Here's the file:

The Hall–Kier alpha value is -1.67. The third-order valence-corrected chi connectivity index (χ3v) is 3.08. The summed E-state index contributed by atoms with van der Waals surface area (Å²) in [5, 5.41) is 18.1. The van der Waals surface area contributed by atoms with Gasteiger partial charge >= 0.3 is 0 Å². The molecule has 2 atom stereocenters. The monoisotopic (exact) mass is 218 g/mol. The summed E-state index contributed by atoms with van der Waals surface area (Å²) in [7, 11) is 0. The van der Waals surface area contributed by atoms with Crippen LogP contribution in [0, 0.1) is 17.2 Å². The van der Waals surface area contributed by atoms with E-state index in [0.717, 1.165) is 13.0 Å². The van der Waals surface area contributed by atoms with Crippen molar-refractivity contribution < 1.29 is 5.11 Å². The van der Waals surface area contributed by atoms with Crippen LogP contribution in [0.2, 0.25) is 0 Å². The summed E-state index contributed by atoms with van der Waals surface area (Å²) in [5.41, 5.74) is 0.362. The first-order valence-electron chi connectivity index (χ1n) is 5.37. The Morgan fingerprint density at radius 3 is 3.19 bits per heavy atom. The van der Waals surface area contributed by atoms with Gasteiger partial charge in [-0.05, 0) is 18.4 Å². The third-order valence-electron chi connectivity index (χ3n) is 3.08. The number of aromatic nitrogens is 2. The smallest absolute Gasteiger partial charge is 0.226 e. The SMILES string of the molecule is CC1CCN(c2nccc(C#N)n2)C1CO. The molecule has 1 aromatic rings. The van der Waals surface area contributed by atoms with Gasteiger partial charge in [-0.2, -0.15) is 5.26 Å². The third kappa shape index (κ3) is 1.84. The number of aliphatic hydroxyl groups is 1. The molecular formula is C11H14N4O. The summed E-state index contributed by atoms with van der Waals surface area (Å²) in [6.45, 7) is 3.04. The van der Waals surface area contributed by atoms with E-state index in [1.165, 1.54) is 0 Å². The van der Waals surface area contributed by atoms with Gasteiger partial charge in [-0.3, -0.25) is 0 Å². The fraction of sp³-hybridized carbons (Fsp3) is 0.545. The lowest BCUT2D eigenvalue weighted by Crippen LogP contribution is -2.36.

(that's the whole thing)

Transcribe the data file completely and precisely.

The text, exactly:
The Hall–Kier alpha value is -1.67. The third-order valence-corrected chi connectivity index (χ3v) is 3.08. The summed E-state index contributed by atoms with van der Waals surface area (Å²) in [5, 5.41) is 18.1. The van der Waals surface area contributed by atoms with Gasteiger partial charge >= 0.3 is 0 Å². The molecule has 2 atom stereocenters. The monoisotopic (exact) mass is 218 g/mol. The summed E-state index contributed by atoms with van der Waals surface area (Å²) in [7, 11) is 0. The van der Waals surface area contributed by atoms with Crippen LogP contribution in [0, 0.1) is 17.2 Å². The van der Waals surface area contributed by atoms with E-state index in [0.717, 1.165) is 13.0 Å². The van der Waals surface area contributed by atoms with Crippen molar-refractivity contribution < 1.29 is 5.11 Å². The van der Waals surface area contributed by atoms with Crippen LogP contribution in [0.2, 0.25) is 0 Å². The summed E-state index contributed by atoms with van der Waals surface area (Å²) in [5.41, 5.74) is 0.362. The first-order valence-electron chi connectivity index (χ1n) is 5.37. The Morgan fingerprint density at radius 3 is 3.19 bits per heavy atom. The van der Waals surface area contributed by atoms with Gasteiger partial charge in [-0.05, 0) is 18.4 Å². The third-order valence-electron chi connectivity index (χ3n) is 3.08. The number of aromatic nitrogens is 2. The smallest absolute Gasteiger partial charge is 0.226 e. The SMILES string of the molecule is CC1CCN(c2nccc(C#N)n2)C1CO. The molecule has 1 aromatic rings. The van der Waals surface area contributed by atoms with Gasteiger partial charge in [-0.2, -0.15) is 5.26 Å². The third kappa shape index (κ3) is 1.84. The number of aliphatic hydroxyl groups is 1. The molecular formula is C11H14N4O. The summed E-state index contributed by atoms with van der Waals surface area (Å²) in [6.45, 7) is 3.04. The van der Waals surface area contributed by atoms with E-state index in [1.165, 1.54) is 0 Å². The van der Waals surface area contributed by atoms with Gasteiger partial charge in [-0.3, -0.25) is 0 Å². The fraction of sp³-hybridized carbons (Fsp3) is 0.545. The lowest BCUT2D eigenvalue weighted by Crippen LogP contribution is -2.36.